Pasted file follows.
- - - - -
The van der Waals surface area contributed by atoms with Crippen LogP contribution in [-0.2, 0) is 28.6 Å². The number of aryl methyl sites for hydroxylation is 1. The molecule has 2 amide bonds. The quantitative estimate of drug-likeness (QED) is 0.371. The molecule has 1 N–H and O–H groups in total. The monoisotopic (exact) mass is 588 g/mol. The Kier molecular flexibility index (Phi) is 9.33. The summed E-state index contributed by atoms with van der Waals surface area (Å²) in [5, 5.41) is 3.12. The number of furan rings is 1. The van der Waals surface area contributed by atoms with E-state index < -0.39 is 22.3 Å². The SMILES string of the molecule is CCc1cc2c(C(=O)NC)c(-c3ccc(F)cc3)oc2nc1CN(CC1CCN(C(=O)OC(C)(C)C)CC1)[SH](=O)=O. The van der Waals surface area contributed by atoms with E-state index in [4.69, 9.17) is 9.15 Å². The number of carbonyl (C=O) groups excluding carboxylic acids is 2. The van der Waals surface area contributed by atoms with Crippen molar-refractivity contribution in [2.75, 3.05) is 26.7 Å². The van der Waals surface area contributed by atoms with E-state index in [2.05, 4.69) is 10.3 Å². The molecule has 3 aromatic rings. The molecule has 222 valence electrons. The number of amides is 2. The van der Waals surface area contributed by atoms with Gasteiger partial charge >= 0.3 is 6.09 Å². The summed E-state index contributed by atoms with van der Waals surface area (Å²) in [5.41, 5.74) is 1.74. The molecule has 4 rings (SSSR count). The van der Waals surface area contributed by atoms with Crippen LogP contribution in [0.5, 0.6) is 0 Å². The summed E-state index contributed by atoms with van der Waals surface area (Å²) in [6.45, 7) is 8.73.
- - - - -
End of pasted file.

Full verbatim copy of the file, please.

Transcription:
The van der Waals surface area contributed by atoms with Crippen LogP contribution in [-0.2, 0) is 28.6 Å². The number of aryl methyl sites for hydroxylation is 1. The molecule has 2 amide bonds. The quantitative estimate of drug-likeness (QED) is 0.371. The molecule has 1 N–H and O–H groups in total. The monoisotopic (exact) mass is 588 g/mol. The Kier molecular flexibility index (Phi) is 9.33. The summed E-state index contributed by atoms with van der Waals surface area (Å²) in [5, 5.41) is 3.12. The number of furan rings is 1. The van der Waals surface area contributed by atoms with E-state index < -0.39 is 22.3 Å². The SMILES string of the molecule is CCc1cc2c(C(=O)NC)c(-c3ccc(F)cc3)oc2nc1CN(CC1CCN(C(=O)OC(C)(C)C)CC1)[SH](=O)=O. The van der Waals surface area contributed by atoms with E-state index in [4.69, 9.17) is 9.15 Å². The number of carbonyl (C=O) groups excluding carboxylic acids is 2. The van der Waals surface area contributed by atoms with Crippen molar-refractivity contribution in [2.75, 3.05) is 26.7 Å². The van der Waals surface area contributed by atoms with E-state index in [2.05, 4.69) is 10.3 Å². The molecule has 3 aromatic rings. The molecule has 222 valence electrons. The number of amides is 2. The van der Waals surface area contributed by atoms with Gasteiger partial charge >= 0.3 is 6.09 Å². The summed E-state index contributed by atoms with van der Waals surface area (Å²) in [5.41, 5.74) is 1.74. The molecule has 4 rings (SSSR count). The van der Waals surface area contributed by atoms with Crippen LogP contribution in [0.5, 0.6) is 0 Å². The summed E-state index contributed by atoms with van der Waals surface area (Å²) in [6.45, 7) is 8.73.